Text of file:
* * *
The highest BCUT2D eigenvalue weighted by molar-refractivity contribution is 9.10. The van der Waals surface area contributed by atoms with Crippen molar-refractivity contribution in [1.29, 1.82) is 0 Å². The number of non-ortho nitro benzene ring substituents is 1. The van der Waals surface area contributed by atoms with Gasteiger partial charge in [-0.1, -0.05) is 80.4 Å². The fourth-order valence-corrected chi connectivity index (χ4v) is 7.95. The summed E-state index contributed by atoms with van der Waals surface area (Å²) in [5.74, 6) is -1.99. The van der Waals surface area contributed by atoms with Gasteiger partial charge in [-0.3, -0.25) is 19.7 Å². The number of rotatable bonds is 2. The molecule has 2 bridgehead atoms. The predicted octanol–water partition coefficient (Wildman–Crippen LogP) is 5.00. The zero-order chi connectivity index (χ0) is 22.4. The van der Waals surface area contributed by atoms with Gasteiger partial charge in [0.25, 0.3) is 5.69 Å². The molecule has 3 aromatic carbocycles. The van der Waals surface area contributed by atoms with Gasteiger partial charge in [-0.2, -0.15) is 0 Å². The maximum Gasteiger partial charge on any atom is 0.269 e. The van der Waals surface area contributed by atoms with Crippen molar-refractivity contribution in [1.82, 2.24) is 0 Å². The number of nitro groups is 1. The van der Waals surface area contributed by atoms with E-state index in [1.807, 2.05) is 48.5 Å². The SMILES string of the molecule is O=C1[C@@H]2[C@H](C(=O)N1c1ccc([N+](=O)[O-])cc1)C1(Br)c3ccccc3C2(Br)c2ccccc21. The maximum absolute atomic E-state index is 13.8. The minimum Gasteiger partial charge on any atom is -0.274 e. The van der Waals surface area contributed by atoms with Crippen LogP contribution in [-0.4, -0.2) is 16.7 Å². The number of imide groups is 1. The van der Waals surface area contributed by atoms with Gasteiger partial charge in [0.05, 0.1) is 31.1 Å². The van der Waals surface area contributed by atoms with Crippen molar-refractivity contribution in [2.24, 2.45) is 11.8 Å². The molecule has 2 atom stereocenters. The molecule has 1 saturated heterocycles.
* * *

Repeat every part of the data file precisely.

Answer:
The highest BCUT2D eigenvalue weighted by molar-refractivity contribution is 9.10. The van der Waals surface area contributed by atoms with Crippen molar-refractivity contribution in [1.29, 1.82) is 0 Å². The number of non-ortho nitro benzene ring substituents is 1. The van der Waals surface area contributed by atoms with Gasteiger partial charge in [-0.1, -0.05) is 80.4 Å². The fourth-order valence-corrected chi connectivity index (χ4v) is 7.95. The summed E-state index contributed by atoms with van der Waals surface area (Å²) in [5.74, 6) is -1.99. The van der Waals surface area contributed by atoms with Gasteiger partial charge in [-0.3, -0.25) is 19.7 Å². The number of rotatable bonds is 2. The molecule has 2 bridgehead atoms. The predicted octanol–water partition coefficient (Wildman–Crippen LogP) is 5.00. The zero-order chi connectivity index (χ0) is 22.4. The van der Waals surface area contributed by atoms with Gasteiger partial charge in [0.25, 0.3) is 5.69 Å². The molecule has 3 aromatic carbocycles. The van der Waals surface area contributed by atoms with Gasteiger partial charge in [-0.2, -0.15) is 0 Å². The maximum Gasteiger partial charge on any atom is 0.269 e. The van der Waals surface area contributed by atoms with Crippen molar-refractivity contribution in [1.82, 2.24) is 0 Å². The number of nitro groups is 1. The van der Waals surface area contributed by atoms with E-state index in [1.807, 2.05) is 48.5 Å². The SMILES string of the molecule is O=C1[C@@H]2[C@H](C(=O)N1c1ccc([N+](=O)[O-])cc1)C1(Br)c3ccccc3C2(Br)c2ccccc21. The maximum absolute atomic E-state index is 13.8. The minimum Gasteiger partial charge on any atom is -0.274 e. The van der Waals surface area contributed by atoms with Crippen LogP contribution in [-0.4, -0.2) is 16.7 Å². The number of imide groups is 1. The van der Waals surface area contributed by atoms with Gasteiger partial charge in [0.05, 0.1) is 31.1 Å². The van der Waals surface area contributed by atoms with Crippen molar-refractivity contribution in [2.24, 2.45) is 11.8 Å². The molecule has 2 atom stereocenters. The molecule has 1 saturated heterocycles.